1. Work with a maintainer of the 389-ds module and get the gperftools-libs package separated into another, shared module. Maybe it could be added to the platform module.
  2. Bundle the package in your module. Please note that this might make the nginx module conflict with the 389-ds module. But this is the way we go in this guide.

As mentioned before, the modulemd file expect components to be listed as SRPM packages. Fedmod can give you an SRPM package name for a given RPM. Let’s try it for the nginx-mimetypes package by running:

$ fedmod srpm-of-rpm nginx-mimetypes

By doing this for all the packages, the result was:

gperftools-libs  -> gperftools
nginx-mimetypes  -> mailcap
nginx            -> nginx
nginx-filesystem -> nginx

The nginx package is already present in the components.rpms field. We just need to add the mailcap and gperftools packages in the components.rpms field and the platform module as a runtime dependency.

With this, we have resolved the runtime dependencies. The next step would be resolving all the build dependencies for this module. However, not all build dependencies might have been modularized. As a workaround, we use a bootstrap module as the only build dependency right now.

After doing these changes, our modulemd will look as follows:

document: modulemd
version: 1
data:
    summary: A high performance web server and reverse proxy server
    description: >-
        Nginx is a web server and a reverse proxy server for HTTP, SMTP, POP3
        and IMAP protocols, with a strong focus on high concurrency,
        performance and low memory usage.
    license:
        module:
            - MIT
    dependencies:
        buildrequires:
            bootstrap: f27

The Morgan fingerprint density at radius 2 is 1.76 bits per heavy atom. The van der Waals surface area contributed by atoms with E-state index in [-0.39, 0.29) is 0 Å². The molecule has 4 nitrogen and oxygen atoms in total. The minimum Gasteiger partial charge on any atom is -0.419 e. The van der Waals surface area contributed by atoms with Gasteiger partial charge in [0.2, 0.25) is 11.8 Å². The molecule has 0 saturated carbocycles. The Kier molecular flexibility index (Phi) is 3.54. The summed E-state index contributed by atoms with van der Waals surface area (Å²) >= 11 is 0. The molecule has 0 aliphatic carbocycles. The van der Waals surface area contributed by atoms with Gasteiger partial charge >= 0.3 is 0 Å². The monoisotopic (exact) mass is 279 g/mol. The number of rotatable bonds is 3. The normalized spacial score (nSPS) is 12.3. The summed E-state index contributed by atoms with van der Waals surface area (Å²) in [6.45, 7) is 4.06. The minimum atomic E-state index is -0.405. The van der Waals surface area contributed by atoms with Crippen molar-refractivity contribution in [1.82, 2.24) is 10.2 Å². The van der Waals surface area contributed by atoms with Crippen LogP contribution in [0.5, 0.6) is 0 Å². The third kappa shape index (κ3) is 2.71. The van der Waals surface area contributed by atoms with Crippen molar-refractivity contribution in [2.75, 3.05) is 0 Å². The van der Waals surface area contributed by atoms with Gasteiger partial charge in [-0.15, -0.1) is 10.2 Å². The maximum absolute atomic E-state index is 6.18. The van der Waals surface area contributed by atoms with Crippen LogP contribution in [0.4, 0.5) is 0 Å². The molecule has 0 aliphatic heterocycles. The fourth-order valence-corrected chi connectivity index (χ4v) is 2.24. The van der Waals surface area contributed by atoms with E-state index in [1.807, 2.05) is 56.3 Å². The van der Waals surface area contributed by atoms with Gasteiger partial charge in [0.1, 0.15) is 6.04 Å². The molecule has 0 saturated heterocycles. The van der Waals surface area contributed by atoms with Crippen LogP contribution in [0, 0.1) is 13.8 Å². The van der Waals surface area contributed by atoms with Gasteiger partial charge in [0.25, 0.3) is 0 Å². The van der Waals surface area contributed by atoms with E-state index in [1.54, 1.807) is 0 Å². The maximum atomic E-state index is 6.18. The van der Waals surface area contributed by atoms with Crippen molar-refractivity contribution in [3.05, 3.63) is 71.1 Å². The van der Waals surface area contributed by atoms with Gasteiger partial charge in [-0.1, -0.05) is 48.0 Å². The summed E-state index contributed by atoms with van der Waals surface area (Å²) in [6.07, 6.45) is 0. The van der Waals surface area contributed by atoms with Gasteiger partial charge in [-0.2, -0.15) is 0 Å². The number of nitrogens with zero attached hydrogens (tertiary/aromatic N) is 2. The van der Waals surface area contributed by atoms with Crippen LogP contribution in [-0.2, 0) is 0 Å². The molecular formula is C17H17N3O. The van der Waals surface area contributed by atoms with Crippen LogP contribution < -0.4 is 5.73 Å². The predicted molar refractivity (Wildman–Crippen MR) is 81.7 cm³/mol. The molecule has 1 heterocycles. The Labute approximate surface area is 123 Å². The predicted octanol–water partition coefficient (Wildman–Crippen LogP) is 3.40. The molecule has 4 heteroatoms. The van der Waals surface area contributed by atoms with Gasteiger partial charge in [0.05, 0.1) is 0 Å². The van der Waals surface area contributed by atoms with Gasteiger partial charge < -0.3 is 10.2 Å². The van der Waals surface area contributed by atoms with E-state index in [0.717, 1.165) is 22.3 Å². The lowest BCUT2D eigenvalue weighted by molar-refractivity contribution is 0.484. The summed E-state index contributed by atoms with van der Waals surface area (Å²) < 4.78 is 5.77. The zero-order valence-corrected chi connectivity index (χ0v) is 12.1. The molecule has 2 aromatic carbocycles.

requires:
            platform: f27
    references:
        community: http://example.com
        documentation: http://example.com
        tracker: http://example.com
    components:
        rpms:
            nginx:
                rationale: The main package of this module.
                ref: f27
            mailcap:
                rationale: Provides a dependency: nginx-mimetypes.
                ref: f27
            gperftools:
                rationale: Provides a dependency: gperftools-libs.
                ref: f27

What do you support

As modules contain the main packages, along with their dependencies, it is useful to distinguish between these two. The module maintainer will probably offer an API/ABI stability on the main packages, but the dependencies might be considered an implementation detail. To communicate this clearly, add all the main packages to the api field in your modulemd. In this case, it could be the nginx, nginx-filesystem, and the nginx-mimetypes packages.

document: modulemd
version: 1
data:
    summary: A high performance web server and reverse proxy server
    description: >-
        Nginx is a web server and a reverse proxy server for HTTP, SMTP, POP3
        and IMAP protocols, with a strong focus on high concurrency,
        performance and low memory usage.
    license:
        module:
            - MIT
    dependencies:
        buildrequires:
            bootstrap: f27
        requires:
            platform: f27
    references:
        community: http://example.com
        documentation: http://example.com
        tracker: http://example.com
    api:
        rpms:
            - nginx
            - nginx-filesystem
            - nginx-mimetypes
    components:
        rpms:
            nginx:
                rationale: The main package of this module.
                ref: f27
            mailcap:
                rationale: Provides a dependency: nginx-mimetypes.
                ref: f27
            gperftools:
                rationale: Provides a dependency: gperftools-libs.
                ref: f27

Pre-defined installation profiles

To help users with installing this module, a set of installation profiles can and at least one should be defined for the module.

Profiles are very nicely described in the modulemd specification. In short, they are lists of packages to be installed on a system.